On the Road is a weekday feature spotlighting reader photo submissions.
From the exotic to the familiar, whether you’re traveling or in your own backyard, we would love to see the world through your eyes.
I kind of hate to see this spring in flyover country series end! Maybe Albatrossity will tell us in the comments just what he has up his sleeve next!
Spring was winding down in late May; migrants were becoming very rare and local breeding birds were building nests, laying eggs, or even feeding babies. So this is the last installment of Spring in Flyover Country 2021.
One of the late migrant warblers – a Chestnut-sided Warbler (Setophaga pennsylvanica). This is a very common warbler in the eastern US and across southern Canada. We only see them in migration here, although there are a couple of disjunct breeding populations in the Rocky Mountains and in the Ozarks. But if you really want to see numbers of these striking birds, find some brushy second-growth woods or an old orchard in New England.
Another rare and local breeding bird in my part of the country is the Henslow’s Sparrow (Centronyx henslowii). The field guides all use terms like uncommon, local, declining, etc. to describe the status of this species. They are rare but regular here in tall-grass prairies that were not burned this spring. Their hiccup-like song is the best way to find them, since they are very small and like to hide among the old grass stems. Here’s one that actually perched up in the daylight to sing.
Cliff Swallows (Petrochelidon pyrrhonota) were busily hauling beakfuls of mud to their nest sites. I have always been thankful that I do not have to build my own house, annually, with my mouth.
Some of our resident birds were still in the courtship mode. This female Painted Bunting (Passerina ciris) was responding to the singing of a very handsome male in the next shrub. I think that this is called a solicitation.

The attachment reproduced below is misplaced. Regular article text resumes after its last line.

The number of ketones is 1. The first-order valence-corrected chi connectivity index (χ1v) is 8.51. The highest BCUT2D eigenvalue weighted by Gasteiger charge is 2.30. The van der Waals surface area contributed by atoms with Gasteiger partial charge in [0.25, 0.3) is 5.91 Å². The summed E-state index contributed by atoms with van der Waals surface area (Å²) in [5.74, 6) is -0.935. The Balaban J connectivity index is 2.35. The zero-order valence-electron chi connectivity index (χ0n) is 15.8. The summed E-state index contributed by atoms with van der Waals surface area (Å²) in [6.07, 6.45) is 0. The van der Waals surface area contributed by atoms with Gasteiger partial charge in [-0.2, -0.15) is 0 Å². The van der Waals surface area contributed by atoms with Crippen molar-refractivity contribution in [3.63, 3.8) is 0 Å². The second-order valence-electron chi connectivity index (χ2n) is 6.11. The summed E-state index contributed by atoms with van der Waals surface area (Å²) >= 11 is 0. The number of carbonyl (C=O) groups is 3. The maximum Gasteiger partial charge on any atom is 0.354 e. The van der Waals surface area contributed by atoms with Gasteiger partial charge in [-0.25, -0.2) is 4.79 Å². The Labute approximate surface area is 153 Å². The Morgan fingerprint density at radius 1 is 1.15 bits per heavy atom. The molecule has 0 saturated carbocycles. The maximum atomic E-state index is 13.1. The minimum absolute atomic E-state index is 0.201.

A male Scissor-tailed Flycatcher (Tyrannus forficatus) in flight. I know I’ve had lots of pictures of this species in past OTR posts, but I do believe that this male has just about the longest and most impressive tail feathers that I have ever seen!
A Downy Woodpecker (Dryobates pubescens) dad teaching one of the kids about values of the high-fat diet available at our suet feeder.
In late May, after Elizabeth turned in her semester grades, we headed west for a brief visit with an old dear friend in western Colorado. It was our first road trip since March 2020, our first time in a restaurant since March 2020, and an interesting trip for those reasons alone. But we also had some good walkabouts and saw some good birds. This male Gambel’s Quail (Callipepla gambelii) in Eric’s back yard was watching over his mate and a brood of 5-6 youngsters. He seems very proud!
Another backyard denizen and a bird we don’t see much in Kansas, a male Black-chinned Hummingbird (Archilochus alexandri). This is the western congeneric of our resident hummer here, the Ruby-throated. Every place needs more hummingbirds!
Western CO and most of UT are in a very severe drought again this year. So when you find water you find birds. This Violet-green Swallow (Tachycineta thalassina) and a lot of his buddies were foraging over the Colorado River channel. I shot way too many pictures to get a few decent in-flight shots of these guys, but they are a very handsome bird!
We were also graced by the presence of this handsome male Black-headed Grosbeak (Pheucticus melanocephalus). This species is the western equivalent of the familiar Rose-breasted Grosbeak of eastern US woodlands, occurring mostly west of the 100th meridian or so. Like their eastern cousins, they are large and flashy.